Local Review: Social Stigma – Veganarchist: RedBlood/ Black Flags
Local Music Reviews
Veganarchist: Red Blood/Black Flags
Social Stigma = Chokehold + Morning Again + Groundwork
Full of ’90s metallic hardcore drudge, sour guitar chords between mucky, chugging riffs, brutal and politically-charged lyrics all bookended by bone-chilling audio segments containing the words of Fred Hampton and Howard Zinn: such is the content of Social Stigma’s debut EP Veganarchist: Red Blood/Black Flags. The band calls back to a style of hardcore, which the members of Social Stigma had listened to in their youth and present it in the modern age. Their lyrics touch on issues that are just as (if not more) relevant now as they were back then—“Proud of What?” is about stomping out Nazis and fascists within the scene, “Blue Wave” touches on the racist nature that encompasses most cases of police brutality and “Fuck John B. Calhoun” represents the band’s collective stance on animal rights. Social Stigma’s blunt delivery from the music and lyrics right down to the titles of the songs let you know exactly what you’re getting before you even hit play.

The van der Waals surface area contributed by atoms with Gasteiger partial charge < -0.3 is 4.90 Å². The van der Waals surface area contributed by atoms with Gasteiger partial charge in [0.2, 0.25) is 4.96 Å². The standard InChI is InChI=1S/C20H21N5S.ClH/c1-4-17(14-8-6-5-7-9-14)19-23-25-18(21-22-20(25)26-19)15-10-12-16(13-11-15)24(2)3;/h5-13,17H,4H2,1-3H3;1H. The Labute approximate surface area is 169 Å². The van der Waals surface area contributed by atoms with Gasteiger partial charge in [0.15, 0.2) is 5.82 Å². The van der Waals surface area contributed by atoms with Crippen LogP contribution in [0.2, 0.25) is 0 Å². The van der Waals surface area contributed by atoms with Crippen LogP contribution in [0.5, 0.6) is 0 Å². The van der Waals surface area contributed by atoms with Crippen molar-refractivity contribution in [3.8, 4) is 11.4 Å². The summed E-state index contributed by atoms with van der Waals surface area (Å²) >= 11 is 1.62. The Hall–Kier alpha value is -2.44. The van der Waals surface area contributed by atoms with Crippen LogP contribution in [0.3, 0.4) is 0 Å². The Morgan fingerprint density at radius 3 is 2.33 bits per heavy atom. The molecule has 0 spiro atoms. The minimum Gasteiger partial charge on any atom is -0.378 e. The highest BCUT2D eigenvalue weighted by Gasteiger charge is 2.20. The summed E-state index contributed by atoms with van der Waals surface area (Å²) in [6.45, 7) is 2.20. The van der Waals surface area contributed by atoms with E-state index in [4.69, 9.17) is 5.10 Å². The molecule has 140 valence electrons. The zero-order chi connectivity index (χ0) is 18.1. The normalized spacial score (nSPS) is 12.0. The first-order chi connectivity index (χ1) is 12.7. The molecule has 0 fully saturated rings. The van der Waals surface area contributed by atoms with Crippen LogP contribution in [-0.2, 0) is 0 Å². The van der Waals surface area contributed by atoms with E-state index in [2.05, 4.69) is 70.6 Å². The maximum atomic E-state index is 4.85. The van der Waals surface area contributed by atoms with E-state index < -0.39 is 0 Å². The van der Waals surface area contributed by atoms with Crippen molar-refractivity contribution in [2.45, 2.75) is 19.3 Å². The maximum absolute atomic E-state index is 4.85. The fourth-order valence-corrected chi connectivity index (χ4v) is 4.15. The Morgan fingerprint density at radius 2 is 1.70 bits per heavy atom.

There are a couple of songs on Veganarchist that touch on more immediate issues, such as “Refuge Refused,” which promptly displays the struggles and injustices faced in modern migrant families. In “Euphoric Dysphoria,” vocalist Barrett Fein sheds the hardcore, tough-guy/activist ethos to address the mental anguish sustained as a result of a mind plagued with depression and anxiety. The lyrics here never get too angsty for my taste—they keep a pretty accurate portrayal of what goes through one’s head when these emotions arise: “Another day, another month, another wasted year / All alone in this world, I’m left standing here / Dreaming of pulling the trigger, wanting to disappear / Wishing for a better tomorrow when the future is so unclear.”
Social Stigma isn’t exactly reinventing the wheel of modern hardcore with Veganarchist—I could see old-school listeners liking the appeal of the sound and messages of this EP but not really finding anything that they haven’t heard 20 years ago. Social Stigma relishes in a specific style of metallic hardcore with not a lot of variation, but that’s not to say that it’s devoid of emotion. The lyrics and all around power of each note and growl make me believe that this band has something to say and that this music is the vessel in which they want those messages represented. This will be more accessible to a young, discerning audience that wants to advance to a heavier strain of music. —Eric U. Norris